Researchers at MIT have created a computer system that transcribes words users speak silently, according to reports. The computer interface can transcribe words that the user verbalizes internally but does not actually speak aloud, according to MIT News. The system includes a wearable device, which runs from the back of the ears to the jaw and a computing system. Electrodes in the device pick up neuromuscular signals in the jaw and face that are triggered by internal verbalizations undetectable to the human eye. MIT News reports that the signals are fed to a machine-learning system that has been trained to associate particular signals with particular words.
The device includes a pair of bone-conduction headphones, which transmit vibrations through the bones of the face to the inner ear. The headphones enable the system to pass information to the wearer without interrupting conversations or otherwise interfering with the user’s auditory experience, according to the report. Lead researcher Arnav Kapur said, “The motivation for this was to build an IA device – an intelligence-augmentation device.” Kapur, a graduate student at the MIT Media Lab led the development of the new system.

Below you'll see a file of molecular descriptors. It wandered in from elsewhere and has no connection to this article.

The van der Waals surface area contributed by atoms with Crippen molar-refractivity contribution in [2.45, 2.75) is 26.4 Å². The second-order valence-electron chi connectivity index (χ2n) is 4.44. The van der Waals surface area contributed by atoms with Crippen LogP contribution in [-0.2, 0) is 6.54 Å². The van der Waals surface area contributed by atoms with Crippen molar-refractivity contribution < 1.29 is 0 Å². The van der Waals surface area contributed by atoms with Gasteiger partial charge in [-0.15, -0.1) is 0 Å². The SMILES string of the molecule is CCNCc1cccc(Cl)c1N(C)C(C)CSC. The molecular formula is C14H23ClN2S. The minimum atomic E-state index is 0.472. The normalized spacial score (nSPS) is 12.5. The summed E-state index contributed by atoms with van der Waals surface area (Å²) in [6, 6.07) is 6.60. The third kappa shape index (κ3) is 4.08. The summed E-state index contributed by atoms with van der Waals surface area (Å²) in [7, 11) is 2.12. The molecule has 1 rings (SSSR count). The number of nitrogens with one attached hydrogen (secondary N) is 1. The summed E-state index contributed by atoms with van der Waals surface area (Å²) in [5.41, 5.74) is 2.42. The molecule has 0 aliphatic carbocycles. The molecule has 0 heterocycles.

“Our idea was: Could we have a computing platform that’s more internal, that melds human and machine in some ways and that feels like an internal extension of our own cognition?”
The device called AlterEgo is part of a complete silent-computing system that lets the user silently give information and receive feedback. In an experiment conducted by the researchers, subjects used the system to silently report opponents’ moves in a chess game and silently receive computer-recommended responses, MIT News reports. Arnav Kapur is the first author on the paper; Pattie Maes is the senior author and Shreyas Kapur, and an undergraduate major in electrical engineering and computer science.
According to CNET, in trials involving 15 participants, the device gave an accurate transcription rate of 92 percent. Science Alert compares the device to a myoelectric prosthetic that sends electrical signals from the brain to the muscles, telling them what to do. Speaking is more complex but relies on the same principle. However, the device requires a calibration for every user because our neuromuscular signals will be slightly different. The system would have to learn the wearer’s accent to work.
Once the word-signal configurations are programmed into the device, it can retain that information making it easier for new users. The team is currently collecting data on more complex conversations to try and expand the system’s capabilities, according to Science Alert. The researchers presented a paper describing the device at the Association for Computing Machinery’s ACM Intelligent User Interface conference that was held in Japan on March 7-11. A demonstration of the device is available on YouTube through this link.